Mirror reflections in broader Belarusian discourse are also quite notable. Unlike Lukashenka’s “gaffes,” those are not deliberate but spontaneous. Still, they often provide food for thought. Thus, following his five-day visa-free visit to Belarus, the veteran Belarus-watcher David Marples suggested in an interview with the Belarusian Service of Radio Liberty that “Europeans now cut Belarus some slack. That is, they close their eyes to […] human rights, whose violations [Europe] now ignores for the sake of retaining its distance from Russia, whereby independent Belarus acts like a buffer [between Russia and Europe]. This attitude is troubling,” Marples asserted, “as no improvement in the area of human rights has occurred during the last 15 years” (, May 4).

In contrast to Marples, who criticizes the West for putting geostrategic interests ahead of “European values,” Elvira Mirsalimova, a pro-Russian political activist from Vitebsk, criticizes Russia for neglecting its soft power in Belarus (, May 2). “In independent Belarus, dozens of Western foundations are active, but where are the Eastern ones?” she asks. “Belarusians can easily receive a Pole’s Card, which gives them the right to free education, health care, a stipend and employment in Poland; but where is a Russian’s card or [an identical document] from the Union State [of Russia and Belarus]?” Belarusian youths are easy prey for the West, Mirsalimova laments.

Such symmetrical reasoning, i.e., focusing on the failings of external actors—in one case, of the European Union, and in the other case, of Russia, both of which appear to have lost vigilance and left Belarus to its own devices—is remarkable in at least two ways.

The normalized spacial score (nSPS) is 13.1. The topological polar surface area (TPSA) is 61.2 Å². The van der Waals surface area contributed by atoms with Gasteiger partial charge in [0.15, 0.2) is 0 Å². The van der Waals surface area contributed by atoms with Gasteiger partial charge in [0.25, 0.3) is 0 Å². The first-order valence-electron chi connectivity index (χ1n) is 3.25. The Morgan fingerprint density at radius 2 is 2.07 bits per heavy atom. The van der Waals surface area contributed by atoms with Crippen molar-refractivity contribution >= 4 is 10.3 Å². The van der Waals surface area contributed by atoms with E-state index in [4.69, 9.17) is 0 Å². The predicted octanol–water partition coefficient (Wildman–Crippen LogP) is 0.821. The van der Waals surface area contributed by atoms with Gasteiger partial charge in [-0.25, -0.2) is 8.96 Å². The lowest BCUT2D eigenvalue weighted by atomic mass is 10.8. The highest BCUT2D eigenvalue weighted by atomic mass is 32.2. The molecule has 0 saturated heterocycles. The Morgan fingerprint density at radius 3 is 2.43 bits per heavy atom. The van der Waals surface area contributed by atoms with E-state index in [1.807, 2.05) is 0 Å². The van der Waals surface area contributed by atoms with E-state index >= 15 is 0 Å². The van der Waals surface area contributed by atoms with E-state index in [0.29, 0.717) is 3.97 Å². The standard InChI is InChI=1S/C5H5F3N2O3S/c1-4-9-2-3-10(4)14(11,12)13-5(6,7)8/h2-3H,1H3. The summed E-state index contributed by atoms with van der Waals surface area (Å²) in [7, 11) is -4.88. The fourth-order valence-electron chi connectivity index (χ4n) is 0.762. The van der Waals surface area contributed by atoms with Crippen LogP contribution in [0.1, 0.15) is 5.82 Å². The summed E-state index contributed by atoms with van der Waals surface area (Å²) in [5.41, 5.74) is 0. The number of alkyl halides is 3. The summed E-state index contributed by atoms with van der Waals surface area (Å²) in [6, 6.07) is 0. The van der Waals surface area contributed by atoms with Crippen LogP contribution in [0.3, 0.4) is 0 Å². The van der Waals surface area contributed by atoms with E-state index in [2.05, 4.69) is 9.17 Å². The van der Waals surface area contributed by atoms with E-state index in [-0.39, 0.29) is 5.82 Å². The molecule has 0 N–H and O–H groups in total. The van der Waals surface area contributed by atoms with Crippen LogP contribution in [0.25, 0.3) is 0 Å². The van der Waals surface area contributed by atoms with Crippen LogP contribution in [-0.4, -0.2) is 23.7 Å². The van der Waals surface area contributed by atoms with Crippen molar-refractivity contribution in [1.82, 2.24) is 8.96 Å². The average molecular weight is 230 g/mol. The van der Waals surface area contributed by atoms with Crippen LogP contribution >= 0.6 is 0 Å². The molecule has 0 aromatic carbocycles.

First, it is all too easy to parry or retort. One might remind Mirsalimova that her lament reflects 500 years of history. Just as Western winds tend to be dominant in temperate latitudes, so ideas about governance, society, fashion, and even social mores and taboos have generally come to Eastern Europe from the West—Marxism being no exception to that rule. Likewise, one can point out to Marples that, in Western Europe’s policies, geostrategic interests have often trumped much-touted European values for a long time, including when Belarus—and not, say, Azerbaijan—was singled out as the broader region’s worst human rights offender. Even pro-Western Belarus-based commentators have made this point on a number of occasions (see EDM, December 6, 2017). Little wonder that after the beginning of the crisis in Ukraine (2014), this same trend gained the upper hand yet again, this time implying that Belarus’s statehood is more important in the eyes of the West than its deviations from Western-style democracy.

Second, Belarus’s ruling elites—and to an ever-increasing extent, ordinary Belarusians, too—seem to be pointedly enjoying those alleged failings of their Western and Eastern mentors alike. They do not want either the structural or identity-based orthodoxy of the Russian world or that of Western universalism—Samuel Huntington’s term reflecting the phenomenon he castigated in his 1997 book Clash of Civilizations. Belarusians want freedom of maneuver while recognizing their cultural proximity to Russia and underlying dependencies on it, rooted in the Soviet past. At the same time, Belarusians know all too well they are dependent on the West in the areas of know-how and, quite possibly, to be able to retain their statehood. For Belarus, therefore, sitting on two chairs is no metaphor for infidelity. Rather it is an existential choice.